News Ticker

Alyse Alan Louis

The Day Before Spring

February 12, 2019

The York production has been directed and adapted by Marc Acito who has condensed the original two act script into a long one-acter. Realizing that the original setting of 1948 for a tenth year college reunion with no reference to W.W. II or returning veterans does not make a lot of sense, he has moved the romantic comedy plot up to 1959 with some new appropriate references to the fifties (Davy Crockett caps, McCarthyism). Although the story seems to flow well enough the new problem is that with the deletion of some of the plot and dialogue, the characters seem to have been reduced to one-dimensional stereotypes which gives the actors a great deal more to do in order to make them real. [more]

Subways Are for Sleeping

March 1, 2018

"Subways Are for Sleeping" is a valentine to New York and projection designer Lacey Erb has created atmospheric slides and streaming video of such iconic locations as Grand Central Station, Park Avenue, Rockefeller Center and the Metropolitan Museum of Art. Unfortunately, the original problem with the material has not been solved: Tom and Angie are just not very interesting. They have little or no back story and no outstanding characteristics. As was famously true in the original production, the show is stolen by the secondary leads. With their continually inventive schemes to get through each day, slacker Charlie who lives off his former friends and would-be nightclub performer Martha with her Southern accent are a total delight. Unfortunately, they are off stage most of the time. The rest of the many characters are simply walk-ons. [more]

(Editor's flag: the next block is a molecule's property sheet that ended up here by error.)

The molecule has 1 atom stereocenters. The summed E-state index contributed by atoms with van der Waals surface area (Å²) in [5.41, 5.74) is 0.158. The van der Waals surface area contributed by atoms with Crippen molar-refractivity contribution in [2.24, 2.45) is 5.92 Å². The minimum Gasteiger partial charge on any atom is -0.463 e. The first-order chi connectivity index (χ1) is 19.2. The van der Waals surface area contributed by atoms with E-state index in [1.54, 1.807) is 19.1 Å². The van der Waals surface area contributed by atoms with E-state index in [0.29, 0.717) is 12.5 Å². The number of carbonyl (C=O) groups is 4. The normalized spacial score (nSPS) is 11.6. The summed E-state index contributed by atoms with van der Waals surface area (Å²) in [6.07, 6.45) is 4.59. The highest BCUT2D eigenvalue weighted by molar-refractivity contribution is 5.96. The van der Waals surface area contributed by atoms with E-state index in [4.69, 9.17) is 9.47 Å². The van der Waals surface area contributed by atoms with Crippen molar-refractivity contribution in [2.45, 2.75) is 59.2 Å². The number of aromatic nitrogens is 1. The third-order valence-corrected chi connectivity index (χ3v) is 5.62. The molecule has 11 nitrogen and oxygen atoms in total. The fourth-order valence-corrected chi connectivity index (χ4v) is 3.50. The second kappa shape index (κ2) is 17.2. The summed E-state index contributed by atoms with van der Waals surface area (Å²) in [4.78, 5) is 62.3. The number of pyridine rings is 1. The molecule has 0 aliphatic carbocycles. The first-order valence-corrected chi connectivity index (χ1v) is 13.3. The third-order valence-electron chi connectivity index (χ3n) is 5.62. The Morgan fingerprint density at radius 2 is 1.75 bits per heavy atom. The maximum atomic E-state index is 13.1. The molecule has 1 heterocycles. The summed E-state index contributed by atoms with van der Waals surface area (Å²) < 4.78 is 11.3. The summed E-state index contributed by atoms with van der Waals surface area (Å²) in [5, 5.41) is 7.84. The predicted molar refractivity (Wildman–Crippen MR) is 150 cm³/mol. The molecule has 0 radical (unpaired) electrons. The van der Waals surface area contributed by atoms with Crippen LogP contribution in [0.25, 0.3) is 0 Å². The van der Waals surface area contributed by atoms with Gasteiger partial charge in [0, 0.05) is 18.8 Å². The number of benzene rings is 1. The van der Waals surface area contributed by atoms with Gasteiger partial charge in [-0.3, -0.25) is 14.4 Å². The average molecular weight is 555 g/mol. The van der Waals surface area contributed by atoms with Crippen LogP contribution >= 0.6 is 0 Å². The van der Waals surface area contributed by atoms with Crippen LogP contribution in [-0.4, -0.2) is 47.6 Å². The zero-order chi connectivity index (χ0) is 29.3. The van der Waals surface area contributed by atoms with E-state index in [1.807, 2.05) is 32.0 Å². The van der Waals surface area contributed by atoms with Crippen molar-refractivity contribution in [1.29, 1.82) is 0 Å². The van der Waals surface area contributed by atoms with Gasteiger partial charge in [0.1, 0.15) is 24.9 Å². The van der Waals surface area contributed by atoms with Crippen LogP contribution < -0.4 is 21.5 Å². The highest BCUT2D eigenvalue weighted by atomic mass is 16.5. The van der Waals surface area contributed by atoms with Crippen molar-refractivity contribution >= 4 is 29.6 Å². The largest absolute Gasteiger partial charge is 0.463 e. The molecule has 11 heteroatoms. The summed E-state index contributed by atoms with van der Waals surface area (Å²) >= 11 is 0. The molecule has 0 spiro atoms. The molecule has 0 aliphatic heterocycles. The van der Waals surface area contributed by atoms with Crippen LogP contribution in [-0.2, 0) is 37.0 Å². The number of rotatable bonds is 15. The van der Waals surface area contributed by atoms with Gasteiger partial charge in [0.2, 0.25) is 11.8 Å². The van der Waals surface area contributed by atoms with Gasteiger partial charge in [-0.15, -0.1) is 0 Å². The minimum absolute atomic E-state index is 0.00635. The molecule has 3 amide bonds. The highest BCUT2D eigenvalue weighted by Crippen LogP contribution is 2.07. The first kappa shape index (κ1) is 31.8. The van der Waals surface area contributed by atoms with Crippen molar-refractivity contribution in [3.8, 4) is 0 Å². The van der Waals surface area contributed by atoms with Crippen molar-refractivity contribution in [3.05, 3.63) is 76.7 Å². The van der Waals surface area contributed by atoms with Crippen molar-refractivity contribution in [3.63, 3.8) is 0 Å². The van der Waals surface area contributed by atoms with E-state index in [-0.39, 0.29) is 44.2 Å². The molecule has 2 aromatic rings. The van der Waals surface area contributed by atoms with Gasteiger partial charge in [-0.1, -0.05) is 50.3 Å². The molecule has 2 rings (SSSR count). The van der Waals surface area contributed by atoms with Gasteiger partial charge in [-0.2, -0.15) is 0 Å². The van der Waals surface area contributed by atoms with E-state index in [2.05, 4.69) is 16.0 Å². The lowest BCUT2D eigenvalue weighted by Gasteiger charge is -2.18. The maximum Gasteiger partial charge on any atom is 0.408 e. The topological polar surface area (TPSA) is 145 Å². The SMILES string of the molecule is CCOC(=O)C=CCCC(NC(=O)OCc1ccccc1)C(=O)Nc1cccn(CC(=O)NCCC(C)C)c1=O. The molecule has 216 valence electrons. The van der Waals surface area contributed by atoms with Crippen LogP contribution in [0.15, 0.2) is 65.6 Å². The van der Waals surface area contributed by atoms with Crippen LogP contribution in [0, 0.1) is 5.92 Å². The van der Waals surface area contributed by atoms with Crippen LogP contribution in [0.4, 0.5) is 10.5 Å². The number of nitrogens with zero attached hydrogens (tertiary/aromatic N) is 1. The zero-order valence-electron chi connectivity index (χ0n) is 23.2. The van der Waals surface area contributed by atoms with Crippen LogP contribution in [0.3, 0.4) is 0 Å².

Amélie

April 10, 2017

"Amélie" is frustrating. The characters exist as two-dimensional cartoons that a talented cast almost brings to life. The uneven rhythms and poor timing of the show bog it down. An inability to find stage equivalents for the film’s gimmickry also hurts. It does have a game cast who vie with undistinguished songs, choreography and staging. Finally, there is Phillipa Soo who radiates warmth amidst the disarray. [more]

A New Brain

June 30, 2015

The very talented and youthful Jonathan Groff is excellent as Gordon. His charming presence known from his work on stage (Spring Awakening, Hair) and on television (Glee, Looking) adds considerably in filling out the role of Gordon. He also has the advantage of having the most developed and sympathetic part. [more]